Italy on the brink as Draghi’s government faces collapse

EuroActiv Politico News

ROME – Mario Draghi’s governing coalition is at risk of collapse, as the populist 5Star Movement threatens to quit his government. 

The 5Stars, which began as a protest movement, have made numerous compromises since forming a government in 2018. But the movement split over the government’s arming of Ukraine last month. 

In recent weeks, tensions have risen between Draghi and Giuseppe Conte, 5Stars’ leader and former prime minister. Conte is under pressure from a coalition of 5Stars lawmakers who think the group can gain support by leaving the government and joining the opposition.

Now, a key vote Thursday on a cost-of-living bill in the Italian parliament will serve as a crucial test to see if Draghi’s coalition survives. The 5Star Movement has been considering whether to boycott the vote on the bill, which Draghi supports and contains €26 billion in measures to help Italians handle inflation and spiking energy costs. 

The 5Stars are opposing the bill on environmental grounds, citing provisions to create a new garbage incinerator for Rome.

Draghi has designated the vote a matter of confidence, so a 5Stars’ boycott would effectively signal the group’s withdrawal of support for Draghi’s government. After an initial meeting Wednesday to discuss the matter, the 5Stars’ leadership council had not reached a final decision. Meanwhile, Conte held a call with Draghi as talks continue.

Relations between Italy’s fractious government coalition partners have been increasingly strained in recent weeks. Last week, Conte presented Draghi with a letter saying the 5Stars had suffered “deep political discomfort” from serving in the coalition. 

The 5Stars demanded a list of concessions from Draghi, including a minimum wage, an increase in budget expenditures, and guarantees for their flagship policies, such as welfare payments and incentives for the green conversion of homes. 

The letter said that the Stars wanted to continue the historic alliances in the EU and NATO, but said Italy was a “passive recipient of decisions made by others” and that this alignment was contributing to “an irreversible fracture”, between the West and the rest of the world.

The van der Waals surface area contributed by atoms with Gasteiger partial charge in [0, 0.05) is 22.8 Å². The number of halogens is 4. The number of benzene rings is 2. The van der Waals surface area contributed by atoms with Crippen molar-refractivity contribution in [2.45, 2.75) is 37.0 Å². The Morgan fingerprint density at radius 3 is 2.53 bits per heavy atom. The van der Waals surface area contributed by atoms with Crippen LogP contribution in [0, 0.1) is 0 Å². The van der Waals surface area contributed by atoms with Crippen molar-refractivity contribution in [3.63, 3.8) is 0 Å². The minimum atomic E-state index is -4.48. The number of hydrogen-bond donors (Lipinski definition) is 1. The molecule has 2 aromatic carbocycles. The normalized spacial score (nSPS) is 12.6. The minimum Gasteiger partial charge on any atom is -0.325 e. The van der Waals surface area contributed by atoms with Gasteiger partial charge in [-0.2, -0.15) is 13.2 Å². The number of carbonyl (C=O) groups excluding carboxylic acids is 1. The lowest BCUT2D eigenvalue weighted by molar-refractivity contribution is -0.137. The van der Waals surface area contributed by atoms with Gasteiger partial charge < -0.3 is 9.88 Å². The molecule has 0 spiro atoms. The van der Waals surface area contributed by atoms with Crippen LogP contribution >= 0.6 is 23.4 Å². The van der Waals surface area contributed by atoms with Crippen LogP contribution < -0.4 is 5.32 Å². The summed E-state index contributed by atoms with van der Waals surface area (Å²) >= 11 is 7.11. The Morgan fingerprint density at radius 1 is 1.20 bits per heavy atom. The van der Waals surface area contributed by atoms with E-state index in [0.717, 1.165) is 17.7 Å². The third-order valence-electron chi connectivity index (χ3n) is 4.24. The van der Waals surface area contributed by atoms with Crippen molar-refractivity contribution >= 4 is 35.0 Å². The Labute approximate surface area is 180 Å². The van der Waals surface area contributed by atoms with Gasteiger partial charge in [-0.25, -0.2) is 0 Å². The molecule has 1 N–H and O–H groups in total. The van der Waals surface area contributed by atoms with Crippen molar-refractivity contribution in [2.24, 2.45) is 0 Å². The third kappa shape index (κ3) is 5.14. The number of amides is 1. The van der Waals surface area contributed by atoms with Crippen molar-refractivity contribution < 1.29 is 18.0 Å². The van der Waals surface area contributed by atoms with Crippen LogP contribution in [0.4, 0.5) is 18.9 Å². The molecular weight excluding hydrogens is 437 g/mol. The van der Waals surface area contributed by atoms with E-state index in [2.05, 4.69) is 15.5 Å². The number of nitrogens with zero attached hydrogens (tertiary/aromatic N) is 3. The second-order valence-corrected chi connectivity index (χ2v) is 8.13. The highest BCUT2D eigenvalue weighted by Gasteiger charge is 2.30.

Draghi on Tuesday said the government’s objectives coincided with some of the 5Stars’ points and announced that the government intended to move towards a kind of minimum wage. But he ruled out an increase in budget expenditures.

“A government does not work with ultimatums, it loses the point of its existence,” Draghi said. 

If 5Stars does boycott Thursday’s vote, Draghi will need to speak to Italian President Sergio Mattarella, who could ask him to call a confidence vote to verify if he still has a majority.


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Technically, Draghi could still command a majority without the 5Stars. But he has indicated repeatedly that if the 5Stars pull out, he will not be available to lead another government. The right-wing League party also indicated on Wednesday that it would not take part in another government. That would potentially leave Italy facing early elections.

Analysts said elections before 2023 are unlikely, as Italy has never had elections in the autumn, when the government needs to prepare and pass its budget. 

Giovanni Orsina, a professor of political history at Luiss University in Rome said a solution is likely to be found as no one wants the responsibility of bringing down the government “in the middle of a pandemic, war, drought, looming energy crisis and with the budget law to write.”

One alternative scenario is that the 5Stars decides to vote with the government on Thursday and delay a decision on leaving the government in the hope of gaining more concessions from Draghi. 

Orsina said that if the 5Stars does refuse to vote, Draghi could ultimately remain out of a sense of duty to the country: “If Mattarella asks him to stay on in the interest of the country, and he has a majority, it would be difficult for a civil servant to say ‘No.’ There is a country to be governed.”